Case Study: How Facebook Users Halted a $100 Million Project

I was once told by a marketing manager that her company's senior executive adamently refused to permit them to establish a blog or Facebook page. His reason? He feared people would start saying bad things about their organization if they got on social media.

He seemed totally unaware that people were already talking about his company and others on social media. People use these platforms to comment about their experiences with the products they buy and the services they receive.

He did not realize that having an online presence on Facebook or a blog merely gives a business the opportunity find out about and then respond to any negative comments people make.

Reputation management is one of the most important reasons businesses need to be using social media. Regardless of what business you are in, chances are someone has an opinion about your company, your brand, your product or your service. And most likely they are expressing these opinions on Twitter, Facebook, YouTube or some other social media platform.

If your organization is not listening on social media, you have no opportunity to respond to the opinions expressed by others. And if you don't respond immediately and on same communication media, your brand can suffer significant harm.

For example, United Airlines' response respond to Dave Carroll's video "United Breaks Guitars" was woefully slow. And when they did respond, it was couched with insincere-sounding words like "regrettable incident" to describe how their employees damaged a $3500 guitar.

Had the flower delivery service FTD been listening on Twitter, they would have learned that Lena West was venting about her frustrations over the fact that FTD had not delivered the arrangement she had paid for and were stonewalling her efforts to get the matter corrected on her blog and Twitter.

By not playing in the social media sandbox, these companies were blindsided by people who were expressing very negative opinions about their brands. They lost the opportunity to manage their reputations.

Which leads me to another example of how a business' failure to engage with social media cost them big. In this case, $100 million.

Developers and business leaders in Huntington, NY on Long Island foresaw no hurdles to an affordable housing development. But opponents objected to it because they felt it would bring in low-income residents and balloon school enrollment.

At first the opponents tried to mobilize protesters with traditional methods like posting street signs and protesting at zoning meetings, but got no traction until they went online and created a Facebook page that took a stand against the development.

The Facebook campaign quietly built opposition leading up to a town board meeting on the plan.

Meanwhile, the developers were not listening on Facebook, and had no idea their project was in trouble. When the meeting took place, they were taken completely by surprise to find that the board had been swayed against their project.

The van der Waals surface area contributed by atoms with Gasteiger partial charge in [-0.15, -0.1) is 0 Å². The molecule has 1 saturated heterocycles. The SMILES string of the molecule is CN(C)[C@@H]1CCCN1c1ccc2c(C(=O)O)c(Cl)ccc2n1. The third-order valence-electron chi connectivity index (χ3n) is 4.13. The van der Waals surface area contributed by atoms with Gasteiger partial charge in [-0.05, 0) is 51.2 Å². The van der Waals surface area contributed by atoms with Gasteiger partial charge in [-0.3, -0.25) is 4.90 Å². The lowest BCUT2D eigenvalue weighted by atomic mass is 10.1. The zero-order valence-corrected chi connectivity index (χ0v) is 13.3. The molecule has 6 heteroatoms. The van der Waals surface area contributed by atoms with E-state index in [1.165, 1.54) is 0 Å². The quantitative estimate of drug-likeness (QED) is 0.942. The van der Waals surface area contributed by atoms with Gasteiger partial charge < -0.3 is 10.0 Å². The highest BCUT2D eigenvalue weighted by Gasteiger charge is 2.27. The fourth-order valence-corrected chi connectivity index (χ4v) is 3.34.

As one of the opponents put it:
We were a bunch of moms," said Jennifer LaVertu, an opposition leader. "I didn't even have to be home to do it. We could access Facebook by phone, dropping a message to everyone that we needed them at town hall that night for a protest. It helped us organize much more quickly.

Too many business executives are still sitting on the social media sidelines, filled with skeptisism and confusion. Understandably they are not pleased by the changes social media can make to their old ways of doing business, but that is hardly an excuse to stick their heads in the ground. On Long Island, that mentality cost developers $100 million.

Here's what businesses can do to manage their reputations effectively with social media:
  • Track all mentions of your brand, company name or products on Twitter, YouTube and Facebook.
  • Just listen to conversations already taking place. Don't be in a hurry to express your point of view or cram information down people's throats.
  • Be authentic and honest. Don't mislead people about who you are and what company you represent. Believe me, others have tried to be deceptive and have been found out. And it is never pretty.
  • Make friends. Treat the people who are tweeting and commenting about your topic as real people. Be helpful.
  • When someone presents misinformation, remember there is a tactful and friendly way to offer rebuttal information. Tread gently.

Perhaps listening on social media won't save your company $100 million, but it could help you protect your brand's reputation when a crisis occurs.

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COPYRIGHT © 2010, Charles Brown

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